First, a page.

3. The only water-proof breathable material I’ve found is skin.
    Though I have to admit at 40 below C the pores don’t breath as well.

  4. I think a “technical” un-laminated waterproof could be this- “http://orcind.com/webstore/proddetail.asp?prod=SF2348″. I have the soft shell that’s supposed to worn underneath. I suppose it could be the emergency rain smock you also mention.

    To me though, using my hardshell means I have conceded to be- tolerably ‘drier’ (a bit damp) and tolerably ‘cooler’ (warmish) especially when I’m exerting and moving. If I’m staying still, bouldering at the local crag/choss pile and waiting out a rainspell then it’s tarp time .

  5. ZZZZZZZZZZZZZZZZzzzzzzz……………….. oh, you were saying?

  6. I’m not sure if I should respond to this or the first B/S-post, but where in this 2/2,5/3-thing would you put eVent? If I could only bring one piece of outerwear I that I would count on doing it all it’s really no contest, it would be eVent 10 times out of 10. Well of course not if it’s going to be cold or dry, then you always go with a softshell, waht I’m talking about is when rain or “real” wetness is at all an issue. Climbing in Scotland caould be a good example. Ice climbing in Norway could be another.

    I believe eVent to be better than everything made by Gore and better than all waterproof/breathable/dwr-treated fabrics made by the big P yet it seems like most people don’t even know about it.

    It would be interesting to learn your take on it.

  7. yeah, agreed, Uri. in fairly dry climes, the 2.5L “emergency shell” thing works well, i use it lots. for full-time w/b shell use, seems nothing beats a 3L.

    thx, Volk, good thoughts, and the link — looked sweet, like that could be the cheap emergency shell solution (helmet-compatible hood, etc). didn’t see a weight on there, so i called them — they told me it weighs 0.98 pounds — yikes, 16 oz. granted, the price is right! but i was hoping it was going to be less than half that. there’s some company, more a general outdoor thing, like hunting/fishing or something, that makes some wicked light rain shell. i’m totally drawing a blank, though. trying to think of where i might have it written down… will let you know if i figure it out.

    sorry, Corey, but i warned ya in the second sentence, man…the rant link was way more entertaining, i think. glad to contribute to the cure for insomnia, though:)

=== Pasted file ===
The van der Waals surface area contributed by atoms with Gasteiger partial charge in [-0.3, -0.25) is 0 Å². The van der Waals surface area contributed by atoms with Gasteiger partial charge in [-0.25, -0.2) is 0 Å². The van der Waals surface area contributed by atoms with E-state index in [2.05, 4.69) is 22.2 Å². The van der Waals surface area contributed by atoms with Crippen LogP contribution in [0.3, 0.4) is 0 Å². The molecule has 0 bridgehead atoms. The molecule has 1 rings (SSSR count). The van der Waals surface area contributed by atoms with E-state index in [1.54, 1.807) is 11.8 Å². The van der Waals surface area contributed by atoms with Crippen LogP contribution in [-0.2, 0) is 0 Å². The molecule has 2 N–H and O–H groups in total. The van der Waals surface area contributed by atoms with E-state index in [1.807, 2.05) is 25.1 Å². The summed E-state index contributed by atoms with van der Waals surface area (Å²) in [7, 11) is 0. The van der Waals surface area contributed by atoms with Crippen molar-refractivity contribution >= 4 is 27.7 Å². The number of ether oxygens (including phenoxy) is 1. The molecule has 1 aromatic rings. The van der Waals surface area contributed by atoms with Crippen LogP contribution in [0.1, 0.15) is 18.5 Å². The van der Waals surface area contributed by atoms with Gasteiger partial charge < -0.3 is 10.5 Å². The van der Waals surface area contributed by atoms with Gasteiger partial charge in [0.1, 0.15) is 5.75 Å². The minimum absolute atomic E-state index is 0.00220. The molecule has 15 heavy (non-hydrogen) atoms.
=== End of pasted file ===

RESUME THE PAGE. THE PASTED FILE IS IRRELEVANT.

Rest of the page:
Per — i’m totally wondering the same thing. i want to know more about eVent (though i probably need to be careful about personal conflicts of interest). i’ve heard from everyone that it’s great stuff, yet it seems to have zero hold in the marketplace. don’t know why. Gore has huge market power, and, how shall i say (especially since i have some friends there)…is known for playing hardball with their market power when it comes to keeping competitors far, far away. so do you have an eVent piece? what is it, model/brand, etc? sounds like you love it. a friend was by the other day and was gushing about his eVent stuff. interesting.

  8. Red Lodge could be that hunt/fish gen. outdoor. I’ve seen some basic super light feeling rain stuff for around $60 or less. Not sure on the exact models or even weights but just a thought.

  9. (…the internet ate this the first time…)

    OK, so this is going to be a seriously nerdy comment….fair warning to everyone….

    eVent can be either a 2L, 2.5L a 3L fabric. The big deal is that there isn’t a polyurethane layer (aka plastic) protecting the membrane — bonded right onto the membrane, as most w/b laminates have — because BHA (the parent company or something) figured out how to make the membrane oleophobic (oil hating). This is best seen in the SEM images shown at the eVent website, which shows that most waterproof/breathable fabrics have a smooth, nearly defect free polyurethane coating on the side closest to the body while eVent has the porous membrane closest to your body.

    The polyurethane is necessary in most other membranes because the oils from your body, sunscreen, etc… will eventually turn the membrane from hydrophobic (water hating) to hydrophilic (water loving). This is basically an interior-side version of the “wetting out” that KC discusses in his post of the face fabric. At this point, your waterproof breathable jacket is useless.

    The first generation Gore-Tex had lots of little holes in the polyurethane layer to enhance moisture transport. However, if you owned a piece of clothing with the very first Gore-Tex, you know that the performance steadily decreased over time. This was due to the contamination of the membrane with oils, as discussed above.